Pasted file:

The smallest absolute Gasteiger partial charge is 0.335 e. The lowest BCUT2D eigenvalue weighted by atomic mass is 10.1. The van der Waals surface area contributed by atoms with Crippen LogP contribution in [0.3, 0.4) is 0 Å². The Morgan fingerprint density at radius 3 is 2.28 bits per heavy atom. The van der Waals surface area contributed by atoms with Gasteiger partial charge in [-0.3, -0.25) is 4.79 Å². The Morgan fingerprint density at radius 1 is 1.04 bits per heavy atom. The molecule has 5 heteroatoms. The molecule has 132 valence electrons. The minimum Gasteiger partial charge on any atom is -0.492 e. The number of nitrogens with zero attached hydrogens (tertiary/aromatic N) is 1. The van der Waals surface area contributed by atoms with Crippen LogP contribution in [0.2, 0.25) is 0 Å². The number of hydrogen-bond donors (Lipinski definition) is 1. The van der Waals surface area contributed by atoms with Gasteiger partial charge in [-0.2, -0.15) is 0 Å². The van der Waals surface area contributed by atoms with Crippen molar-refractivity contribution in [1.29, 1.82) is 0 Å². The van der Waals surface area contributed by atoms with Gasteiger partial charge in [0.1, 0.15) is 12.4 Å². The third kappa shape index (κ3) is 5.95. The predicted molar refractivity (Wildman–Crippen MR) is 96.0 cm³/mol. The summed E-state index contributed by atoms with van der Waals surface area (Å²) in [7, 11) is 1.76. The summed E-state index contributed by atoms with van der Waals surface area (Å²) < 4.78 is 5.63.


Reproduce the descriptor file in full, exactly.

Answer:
The smallest absolute Gasteiger partial charge is 0.335 e. The lowest BCUT2D eigenvalue weighted by atomic mass is 10.1. The van der Waals surface area contributed by atoms with Crippen LogP contribution in [0.3, 0.4) is 0 Å². The Morgan fingerprint density at radius 3 is 2.28 bits per heavy atom. The van der Waals surface area contributed by atoms with Gasteiger partial charge in [-0.3, -0.25) is 4.79 Å². The Morgan fingerprint density at radius 1 is 1.04 bits per heavy atom. The molecule has 5 heteroatoms. The molecule has 132 valence electrons. The minimum Gasteiger partial charge on any atom is -0.492 e. The number of nitrogens with zero attached hydrogens (tertiary/aromatic N) is 1. The van der Waals surface area contributed by atoms with Crippen LogP contribution in [0.2, 0.25) is 0 Å². The number of hydrogen-bond donors (Lipinski definition) is 1. The van der Waals surface area contributed by atoms with Gasteiger partial charge in [-0.2, -0.15) is 0 Å². The van der Waals surface area contributed by atoms with Crippen molar-refractivity contribution in [1.29, 1.82) is 0 Å². The van der Waals surface area contributed by atoms with Gasteiger partial charge in [0.1, 0.15) is 12.4 Å². The third kappa shape index (κ3) is 5.95. The predicted molar refractivity (Wildman–Crippen MR) is 96.0 cm³/mol. The summed E-state index contributed by atoms with van der Waals surface area (Å²) in [7, 11) is 1.76. The summed E-state index contributed by atoms with van der Waals surface area (Å²) < 4.78 is 5.63.